This thesis contributes to the debate on gender policy and development in post-conflict countries. Specifically it addresses how gender policy in Liberia, which is intended to establish equality, fails to protect women from extreme personal violence.
This case study is the product of a profound interest in the paradox of converging indicators in Liberia: the only female head of state in Africa, a firm commitment to gender policy, an international community that is helping to finance, implement and rebuild, and the encouraging agency of Liberian women who banded together to bring about peace. However, this is set against a backdrop of extremely high rates of sexual and gender based violence (SGBV) perpetrated against women and children.
Through interviews and desk research links were established between gender policy, justice reform, social attitudes and masculinity that trend towards a backlash against women. The thesis begins with a contextual overview of a country devastated by fourteen years of civil conflict. It then examines the current state of SGBV in the post war setting, exposes a legal system unable to overcome a lack of capacity and resource to reform the rule of law allowing impunity for SGBV crimes, challenges poorly implemented policy which may be leading to perverse consequences and looks at the misunderstood role of masculinity.
It concludes by recommending that gender policies detached from development policies should be reconceptualized to instead focus on tangible and measurable gains for women in terms of increased security and well being.
Key words: Gender, Policy, Conflict, Masculinity, and SGBV.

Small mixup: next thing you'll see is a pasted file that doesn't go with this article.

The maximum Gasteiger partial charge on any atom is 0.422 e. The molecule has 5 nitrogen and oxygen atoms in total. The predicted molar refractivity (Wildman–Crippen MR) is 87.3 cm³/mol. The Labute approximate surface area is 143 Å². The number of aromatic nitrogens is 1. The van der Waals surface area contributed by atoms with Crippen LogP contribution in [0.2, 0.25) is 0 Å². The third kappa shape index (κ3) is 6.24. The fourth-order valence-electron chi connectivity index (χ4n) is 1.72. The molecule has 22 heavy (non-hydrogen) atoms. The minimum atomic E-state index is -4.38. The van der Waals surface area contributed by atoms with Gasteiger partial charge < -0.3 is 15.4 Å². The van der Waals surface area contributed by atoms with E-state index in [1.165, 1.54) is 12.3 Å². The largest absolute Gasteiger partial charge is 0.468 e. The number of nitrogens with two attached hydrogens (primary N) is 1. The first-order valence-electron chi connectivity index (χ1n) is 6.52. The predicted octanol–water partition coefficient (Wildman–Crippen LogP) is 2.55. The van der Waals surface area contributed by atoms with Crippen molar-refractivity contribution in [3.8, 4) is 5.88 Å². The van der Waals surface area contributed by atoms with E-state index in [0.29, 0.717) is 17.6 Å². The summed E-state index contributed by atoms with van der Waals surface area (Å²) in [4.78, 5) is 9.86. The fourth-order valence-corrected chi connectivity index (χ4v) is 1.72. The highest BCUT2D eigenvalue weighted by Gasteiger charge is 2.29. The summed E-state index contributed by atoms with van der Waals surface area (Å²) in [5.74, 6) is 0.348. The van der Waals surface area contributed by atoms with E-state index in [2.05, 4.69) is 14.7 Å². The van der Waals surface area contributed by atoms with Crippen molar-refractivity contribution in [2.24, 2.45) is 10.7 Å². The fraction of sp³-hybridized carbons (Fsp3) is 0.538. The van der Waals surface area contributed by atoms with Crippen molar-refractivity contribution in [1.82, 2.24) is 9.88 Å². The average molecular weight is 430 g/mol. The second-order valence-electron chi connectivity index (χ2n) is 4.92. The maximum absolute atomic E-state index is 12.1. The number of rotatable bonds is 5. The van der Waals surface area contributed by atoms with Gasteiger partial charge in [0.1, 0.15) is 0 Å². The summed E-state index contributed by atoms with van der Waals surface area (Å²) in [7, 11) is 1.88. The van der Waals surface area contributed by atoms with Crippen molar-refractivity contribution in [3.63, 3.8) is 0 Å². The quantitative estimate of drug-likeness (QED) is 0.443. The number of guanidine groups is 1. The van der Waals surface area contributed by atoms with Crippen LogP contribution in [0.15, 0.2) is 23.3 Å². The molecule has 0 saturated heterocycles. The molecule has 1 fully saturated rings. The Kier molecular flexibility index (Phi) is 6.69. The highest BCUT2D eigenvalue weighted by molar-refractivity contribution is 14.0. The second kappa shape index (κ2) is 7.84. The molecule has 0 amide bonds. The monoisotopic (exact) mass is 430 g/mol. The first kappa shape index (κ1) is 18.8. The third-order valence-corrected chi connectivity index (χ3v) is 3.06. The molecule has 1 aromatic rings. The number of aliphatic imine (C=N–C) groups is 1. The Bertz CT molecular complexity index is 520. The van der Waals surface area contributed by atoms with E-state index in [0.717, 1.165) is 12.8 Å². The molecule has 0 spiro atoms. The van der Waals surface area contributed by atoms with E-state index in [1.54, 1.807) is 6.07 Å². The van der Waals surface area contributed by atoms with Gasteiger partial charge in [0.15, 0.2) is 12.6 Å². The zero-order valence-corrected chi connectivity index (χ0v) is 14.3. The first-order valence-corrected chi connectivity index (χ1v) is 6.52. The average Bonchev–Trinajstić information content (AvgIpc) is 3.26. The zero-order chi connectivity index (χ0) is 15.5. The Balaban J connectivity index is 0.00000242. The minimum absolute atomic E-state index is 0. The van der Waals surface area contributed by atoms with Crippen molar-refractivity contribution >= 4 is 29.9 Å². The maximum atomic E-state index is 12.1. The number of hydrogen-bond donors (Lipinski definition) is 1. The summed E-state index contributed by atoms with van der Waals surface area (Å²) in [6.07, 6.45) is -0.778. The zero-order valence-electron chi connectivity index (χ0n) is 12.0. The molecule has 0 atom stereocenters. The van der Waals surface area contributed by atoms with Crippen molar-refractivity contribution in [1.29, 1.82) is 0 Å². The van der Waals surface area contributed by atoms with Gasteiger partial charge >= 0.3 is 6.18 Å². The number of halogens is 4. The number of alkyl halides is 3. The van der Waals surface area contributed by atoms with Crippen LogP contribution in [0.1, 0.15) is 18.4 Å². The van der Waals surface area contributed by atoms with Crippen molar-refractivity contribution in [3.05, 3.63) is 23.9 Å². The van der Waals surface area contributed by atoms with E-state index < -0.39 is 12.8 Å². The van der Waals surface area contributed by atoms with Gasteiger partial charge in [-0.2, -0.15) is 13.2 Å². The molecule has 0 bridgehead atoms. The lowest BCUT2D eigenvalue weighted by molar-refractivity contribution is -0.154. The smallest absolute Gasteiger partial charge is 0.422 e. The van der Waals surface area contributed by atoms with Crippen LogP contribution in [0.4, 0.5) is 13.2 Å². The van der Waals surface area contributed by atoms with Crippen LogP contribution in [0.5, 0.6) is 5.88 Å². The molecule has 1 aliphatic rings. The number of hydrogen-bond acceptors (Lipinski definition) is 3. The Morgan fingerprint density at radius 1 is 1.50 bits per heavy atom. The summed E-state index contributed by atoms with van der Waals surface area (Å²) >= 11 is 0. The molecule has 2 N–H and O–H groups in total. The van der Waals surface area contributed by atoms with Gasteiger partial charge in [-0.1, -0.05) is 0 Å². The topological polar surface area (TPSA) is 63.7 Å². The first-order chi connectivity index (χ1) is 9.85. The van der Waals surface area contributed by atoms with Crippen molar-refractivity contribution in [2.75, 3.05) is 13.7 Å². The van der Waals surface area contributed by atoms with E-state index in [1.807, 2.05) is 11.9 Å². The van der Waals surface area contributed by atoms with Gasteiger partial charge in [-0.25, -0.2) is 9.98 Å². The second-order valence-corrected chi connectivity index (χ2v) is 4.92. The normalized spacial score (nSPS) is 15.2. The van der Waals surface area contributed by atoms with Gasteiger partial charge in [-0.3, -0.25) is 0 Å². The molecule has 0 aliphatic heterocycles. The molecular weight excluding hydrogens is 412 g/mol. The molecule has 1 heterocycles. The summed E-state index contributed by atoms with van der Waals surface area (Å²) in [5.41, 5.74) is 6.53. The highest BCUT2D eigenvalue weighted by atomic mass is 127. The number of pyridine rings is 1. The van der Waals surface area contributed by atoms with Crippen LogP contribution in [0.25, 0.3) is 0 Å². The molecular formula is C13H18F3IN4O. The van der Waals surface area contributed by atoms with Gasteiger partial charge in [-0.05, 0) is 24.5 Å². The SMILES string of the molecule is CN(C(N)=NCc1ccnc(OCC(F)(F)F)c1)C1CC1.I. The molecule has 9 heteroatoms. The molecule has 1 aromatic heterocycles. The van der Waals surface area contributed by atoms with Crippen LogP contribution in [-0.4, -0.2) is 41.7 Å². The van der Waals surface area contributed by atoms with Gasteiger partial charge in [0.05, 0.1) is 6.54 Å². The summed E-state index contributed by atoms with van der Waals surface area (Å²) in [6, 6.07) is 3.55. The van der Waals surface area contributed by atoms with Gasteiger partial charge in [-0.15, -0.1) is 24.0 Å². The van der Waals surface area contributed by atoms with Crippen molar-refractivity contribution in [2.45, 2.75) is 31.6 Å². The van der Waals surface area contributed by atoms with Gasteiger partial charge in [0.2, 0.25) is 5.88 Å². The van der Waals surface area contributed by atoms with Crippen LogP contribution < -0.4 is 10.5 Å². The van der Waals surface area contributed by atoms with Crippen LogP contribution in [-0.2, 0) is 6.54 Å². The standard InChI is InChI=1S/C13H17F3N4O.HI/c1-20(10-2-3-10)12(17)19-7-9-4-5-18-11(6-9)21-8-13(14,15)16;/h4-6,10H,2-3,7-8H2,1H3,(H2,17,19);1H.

|School:||The American University of Paris (France)|
|Department:||International Relations and Conflict Resolution|
|Source:||MAI 56/02M(E), Masters Abstracts International|
|Subjects:||Womens studies, Criminology, Public policy, Sub Saharan Africa Studies|
|Keywords:||Gender policy, Liberia, Masculinity, Sexual and gender-based violence|
Copyright in each Dissertation and Thesis is retained by the author. All Rights Reserved
The supplemental file or files you are about to download were provided to ProQuest by the author as part of a
dissertation or thesis. The supplemental files are provided "AS IS" without warranty. ProQuest is not responsible for the
content, format or impact on the supplemental file(s) on our system. in some cases, the file type may be unknown or
may be a .exe file. We recommend caution as you open such files.
Copyright of the original materials contained in the supplemental file is retained by the author and your access to the
supplemental files is subject to the ProQuest Terms and Conditions of use.
Depending on the size of the file(s) you are downloading, the system may take some time to download them. Please be